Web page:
By Ben Rodgers
ASHWAUBENON – A trustee of Ashwaubenon said an 11th hour addition to the state budget will “wreak holy hell” locally.
The comment was made in regard to legislation that allows the village to license short term rentals operating 10
or more days a year.
This is essentially a mandate from the state which will mean the village will have to comply with rentals for
homes people rent out for special events for seven to 28 days.
The change replaces an ordinance passed by the village about a year ago that limited short-term rentals to a
select few properties by Lambeau Field.
It was passed as a way to stop the community from changing due to the spread of short-term rentals.
“This is going to wreak holy hell in this community. Holy hell.” said Ken Bukowski, trustee. “It’s going to be
miserable to regulate.”
The addition to the budget was made anonymously, at the last minute.
“This is an issue that we just found out about. It was handed to us in the back of the budget at the state level,
and it is the state pretty much dictating to us what we can do,” said Mary Kardoskee, village president.
Tony Wachewicz, village attorney, drafted up an ordinance in response to the legislation.
“We’ve been scrambling to put this together and at least get something in place as far as a stop gap measure,”
The ordinance, presented and approved unanimously at the meeting, contains information about the
processing of the license, licensing agents, provisions to comply with paying the room tax, display of the
license, an appeals process and a fee schedule, among other items.
Trustee Mark Williams called for tighter regulations, possibly the addition of a conditional use permit requiring
“If we’re getting regulated by the state of Wisconsin I would rather over regulate at a local level to prohibit
something the people of Ashwaubenon don’t want,” Williams said.
Wachewicz said that addition would indirectly prohibit the legislation which would allow the ordinance to be
challenged. But he will investigate owner occupation language.
Passing the first draft is a step legally required enroute to a tighter final copy.
Concern was also raised regarding the fact that the legislation was tacked on to the state budget in a way that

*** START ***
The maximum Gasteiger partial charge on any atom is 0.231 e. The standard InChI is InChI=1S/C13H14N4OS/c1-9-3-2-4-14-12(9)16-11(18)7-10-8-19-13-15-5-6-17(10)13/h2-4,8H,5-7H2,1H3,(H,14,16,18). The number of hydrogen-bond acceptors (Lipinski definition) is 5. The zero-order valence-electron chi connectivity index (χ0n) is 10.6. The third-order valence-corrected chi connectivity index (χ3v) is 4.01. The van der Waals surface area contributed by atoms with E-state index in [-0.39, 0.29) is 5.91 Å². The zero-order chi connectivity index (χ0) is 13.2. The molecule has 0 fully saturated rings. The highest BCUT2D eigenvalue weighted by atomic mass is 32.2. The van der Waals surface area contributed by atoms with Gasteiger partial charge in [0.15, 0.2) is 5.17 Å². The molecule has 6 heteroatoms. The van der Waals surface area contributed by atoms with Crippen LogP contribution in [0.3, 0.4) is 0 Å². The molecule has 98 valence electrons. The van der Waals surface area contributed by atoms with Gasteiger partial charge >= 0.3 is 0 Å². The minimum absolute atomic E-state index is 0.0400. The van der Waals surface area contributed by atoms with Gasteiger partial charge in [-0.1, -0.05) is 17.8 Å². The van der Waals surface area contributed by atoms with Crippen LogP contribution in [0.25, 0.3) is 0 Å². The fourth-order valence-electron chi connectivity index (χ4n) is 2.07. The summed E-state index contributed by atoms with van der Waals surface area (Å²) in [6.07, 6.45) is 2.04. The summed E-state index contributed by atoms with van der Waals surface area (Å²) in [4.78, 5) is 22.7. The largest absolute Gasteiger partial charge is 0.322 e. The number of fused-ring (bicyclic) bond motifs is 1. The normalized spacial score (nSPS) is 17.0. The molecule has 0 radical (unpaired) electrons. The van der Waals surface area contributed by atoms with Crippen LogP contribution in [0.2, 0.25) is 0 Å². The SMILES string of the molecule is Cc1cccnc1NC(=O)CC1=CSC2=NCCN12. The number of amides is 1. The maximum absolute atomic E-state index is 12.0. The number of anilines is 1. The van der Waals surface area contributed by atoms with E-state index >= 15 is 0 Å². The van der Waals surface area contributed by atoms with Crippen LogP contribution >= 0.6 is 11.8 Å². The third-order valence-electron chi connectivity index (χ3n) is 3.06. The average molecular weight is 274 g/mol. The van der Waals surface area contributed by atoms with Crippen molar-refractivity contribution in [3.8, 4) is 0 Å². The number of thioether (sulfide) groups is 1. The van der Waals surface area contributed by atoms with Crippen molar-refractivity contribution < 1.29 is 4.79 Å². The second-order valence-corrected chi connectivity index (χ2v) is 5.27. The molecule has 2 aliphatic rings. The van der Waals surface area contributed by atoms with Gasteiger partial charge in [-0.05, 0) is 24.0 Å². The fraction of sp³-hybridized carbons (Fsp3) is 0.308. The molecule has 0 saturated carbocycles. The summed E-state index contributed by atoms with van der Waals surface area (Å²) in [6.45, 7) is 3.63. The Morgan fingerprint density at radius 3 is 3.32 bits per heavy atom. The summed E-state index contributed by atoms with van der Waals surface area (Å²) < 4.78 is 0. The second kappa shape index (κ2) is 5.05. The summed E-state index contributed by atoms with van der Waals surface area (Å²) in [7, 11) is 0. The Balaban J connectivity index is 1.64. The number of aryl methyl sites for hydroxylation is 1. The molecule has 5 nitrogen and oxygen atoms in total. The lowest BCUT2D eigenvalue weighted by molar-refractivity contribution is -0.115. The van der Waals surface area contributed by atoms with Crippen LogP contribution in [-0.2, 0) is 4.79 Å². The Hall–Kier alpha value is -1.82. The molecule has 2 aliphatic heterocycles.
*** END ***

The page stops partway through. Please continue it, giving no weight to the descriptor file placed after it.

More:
allows for the legislator who presented it to remain anonymous.
“In my email to the governor I said ‘That’s what’s wrong with Washington politics and you just brought it to
Madison,’” Kardoskee said.
Trustee Gary Paul said the move is an affront to local governments.
“It’s going to get to the point where they’re not going to need local government anymore and they’ll run it from
the big house in Madison,” Paul said.
The ordinance will be discussed again at a special Village Board meeting at 7 a.m. on Friday, Oct. 6.
In other business
The village also approved two separate planned unit development overlays for two proposed apartment complexes.
A planned unit overlay, or PUD, requires approval from the board and allows for a building to have its own
The first apartment complex would be on Marvelle Lane and William Charles Court.
The project includes a total of five units housing 67-78 apartments each. The total number would be around
345 units, when all phases of development are complete.
The village originally purchased the properties and cleared the site for redevelopment.
“Integral to this development is a large urban greenspace,” said Steve Shulfer, partner with Sketchworks
The development would offer rooftop gathering areas, outdoor gathering areas, a community center, and an in-
building fitness center.
Apartments would range from studio to three bedroom units, with the majority being one to two bedroom.
Rents are not finalized but would be $750 to $850 for a studio, $1,500 for a two bedroom, and $1,800 for a
three bedroom, according to Bert Slinde, project partner.
Rents would be subject to the view the apartment has of Lambeau Field.
The PUD, which was approved unanimously, would be for the first phase of the project, or the first building.
A final PUD will need to be presented and approved by the village board at a future meeting.
The second PUD was also approved unanimously for the first phase of an apartment project at 791 Morris
The entire four building project would house around 350 apartments when completed.
“Its intent is that is supposed to be very inviting for the public to come in and stay,” said Tim Wolosz, principal
at Engberg Anderson Architects.
This development offers the potential for retail development as well as an outdoor stage for music.
Wolosz said the rent would be competitive with the first project presented but that he was not at liberty to
discuss any specifics.
As with the other project, a final PUD will need to be presented and approved by the village board at a future